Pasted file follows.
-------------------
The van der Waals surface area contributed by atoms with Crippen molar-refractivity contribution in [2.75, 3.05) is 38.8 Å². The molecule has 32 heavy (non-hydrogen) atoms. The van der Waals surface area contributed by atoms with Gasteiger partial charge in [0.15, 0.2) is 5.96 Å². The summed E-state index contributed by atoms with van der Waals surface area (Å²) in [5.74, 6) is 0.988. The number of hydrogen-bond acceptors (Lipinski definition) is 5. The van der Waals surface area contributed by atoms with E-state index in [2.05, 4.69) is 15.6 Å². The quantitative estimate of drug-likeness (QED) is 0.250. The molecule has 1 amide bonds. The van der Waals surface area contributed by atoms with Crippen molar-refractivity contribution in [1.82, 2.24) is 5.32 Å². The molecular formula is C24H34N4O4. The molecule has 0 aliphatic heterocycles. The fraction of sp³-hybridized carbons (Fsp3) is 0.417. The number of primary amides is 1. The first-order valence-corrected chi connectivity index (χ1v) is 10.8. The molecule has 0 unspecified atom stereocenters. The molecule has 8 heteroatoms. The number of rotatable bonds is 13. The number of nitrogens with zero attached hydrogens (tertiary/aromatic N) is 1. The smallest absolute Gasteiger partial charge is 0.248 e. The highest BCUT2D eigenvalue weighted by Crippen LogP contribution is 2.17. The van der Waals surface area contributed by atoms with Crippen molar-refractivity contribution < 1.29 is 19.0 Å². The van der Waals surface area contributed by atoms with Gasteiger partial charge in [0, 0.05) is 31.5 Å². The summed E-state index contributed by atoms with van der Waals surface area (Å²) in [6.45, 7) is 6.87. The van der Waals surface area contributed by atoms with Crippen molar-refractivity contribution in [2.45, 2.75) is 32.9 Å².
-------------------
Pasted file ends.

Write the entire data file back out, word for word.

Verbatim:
The van der Waals surface area contributed by atoms with Crippen molar-refractivity contribution in [2.75, 3.05) is 38.8 Å². The molecule has 32 heavy (non-hydrogen) atoms. The van der Waals surface area contributed by atoms with Gasteiger partial charge in [0.15, 0.2) is 5.96 Å². The summed E-state index contributed by atoms with van der Waals surface area (Å²) in [5.74, 6) is 0.988. The number of hydrogen-bond acceptors (Lipinski definition) is 5. The van der Waals surface area contributed by atoms with E-state index in [2.05, 4.69) is 15.6 Å². The quantitative estimate of drug-likeness (QED) is 0.250. The molecule has 1 amide bonds. The van der Waals surface area contributed by atoms with Crippen molar-refractivity contribution in [1.82, 2.24) is 5.32 Å². The molecular formula is C24H34N4O4. The molecule has 0 aliphatic heterocycles. The fraction of sp³-hybridized carbons (Fsp3) is 0.417. The number of primary amides is 1. The first-order valence-corrected chi connectivity index (χ1v) is 10.8. The molecule has 0 unspecified atom stereocenters. The molecule has 8 heteroatoms. The number of rotatable bonds is 13. The number of nitrogens with zero attached hydrogens (tertiary/aromatic N) is 1. The smallest absolute Gasteiger partial charge is 0.248 e. The highest BCUT2D eigenvalue weighted by Crippen LogP contribution is 2.17. The van der Waals surface area contributed by atoms with Crippen molar-refractivity contribution < 1.29 is 19.0 Å². The van der Waals surface area contributed by atoms with Gasteiger partial charge in [0, 0.05) is 31.5 Å². The summed E-state index contributed by atoms with van der Waals surface area (Å²) in [6.45, 7) is 6.87. The van der Waals surface area contributed by atoms with Crippen molar-refractivity contribution in [2.45, 2.75) is 32.9 Å².